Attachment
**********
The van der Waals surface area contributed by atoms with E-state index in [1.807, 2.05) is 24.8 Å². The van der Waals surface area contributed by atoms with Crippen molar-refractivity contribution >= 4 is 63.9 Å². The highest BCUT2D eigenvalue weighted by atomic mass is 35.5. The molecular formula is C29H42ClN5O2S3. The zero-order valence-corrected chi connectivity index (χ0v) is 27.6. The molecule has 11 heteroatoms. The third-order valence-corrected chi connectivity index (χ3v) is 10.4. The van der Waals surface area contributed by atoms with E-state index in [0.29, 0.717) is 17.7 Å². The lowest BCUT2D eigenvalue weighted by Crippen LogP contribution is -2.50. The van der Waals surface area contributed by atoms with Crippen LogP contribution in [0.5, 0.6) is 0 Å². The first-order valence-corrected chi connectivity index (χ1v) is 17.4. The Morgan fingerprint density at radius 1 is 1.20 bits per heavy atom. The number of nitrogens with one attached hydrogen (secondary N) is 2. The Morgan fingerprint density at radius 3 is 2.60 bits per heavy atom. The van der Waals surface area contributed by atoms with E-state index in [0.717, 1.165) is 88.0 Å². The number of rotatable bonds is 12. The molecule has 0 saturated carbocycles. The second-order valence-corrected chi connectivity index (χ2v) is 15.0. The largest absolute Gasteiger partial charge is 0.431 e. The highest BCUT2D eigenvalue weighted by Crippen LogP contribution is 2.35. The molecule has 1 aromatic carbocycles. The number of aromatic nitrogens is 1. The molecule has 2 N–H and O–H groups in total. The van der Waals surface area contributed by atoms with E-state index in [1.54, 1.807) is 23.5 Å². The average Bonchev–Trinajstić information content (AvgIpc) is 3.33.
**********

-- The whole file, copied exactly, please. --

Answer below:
The van der Waals surface area contributed by atoms with E-state index in [1.807, 2.05) is 24.8 Å². The van der Waals surface area contributed by atoms with Crippen molar-refractivity contribution >= 4 is 63.9 Å². The highest BCUT2D eigenvalue weighted by atomic mass is 35.5. The molecular formula is C29H42ClN5O2S3. The zero-order valence-corrected chi connectivity index (χ0v) is 27.6. The molecule has 11 heteroatoms. The third-order valence-corrected chi connectivity index (χ3v) is 10.4. The van der Waals surface area contributed by atoms with E-state index in [0.29, 0.717) is 17.7 Å². The lowest BCUT2D eigenvalue weighted by Crippen LogP contribution is -2.50. The van der Waals surface area contributed by atoms with Crippen LogP contribution in [0.5, 0.6) is 0 Å². The first-order valence-corrected chi connectivity index (χ1v) is 17.4. The Morgan fingerprint density at radius 1 is 1.20 bits per heavy atom. The number of nitrogens with one attached hydrogen (secondary N) is 2. The Morgan fingerprint density at radius 3 is 2.60 bits per heavy atom. The van der Waals surface area contributed by atoms with E-state index in [0.717, 1.165) is 88.0 Å². The number of rotatable bonds is 12. The molecule has 0 saturated carbocycles. The second-order valence-corrected chi connectivity index (χ2v) is 15.0. The largest absolute Gasteiger partial charge is 0.431 e. The highest BCUT2D eigenvalue weighted by Crippen LogP contribution is 2.35. The molecule has 1 aromatic carbocycles. The number of aromatic nitrogens is 1. The molecule has 2 N–H and O–H groups in total. The van der Waals surface area contributed by atoms with E-state index in [1.54, 1.807) is 23.5 Å². The average Bonchev–Trinajstić information content (AvgIpc) is 3.33.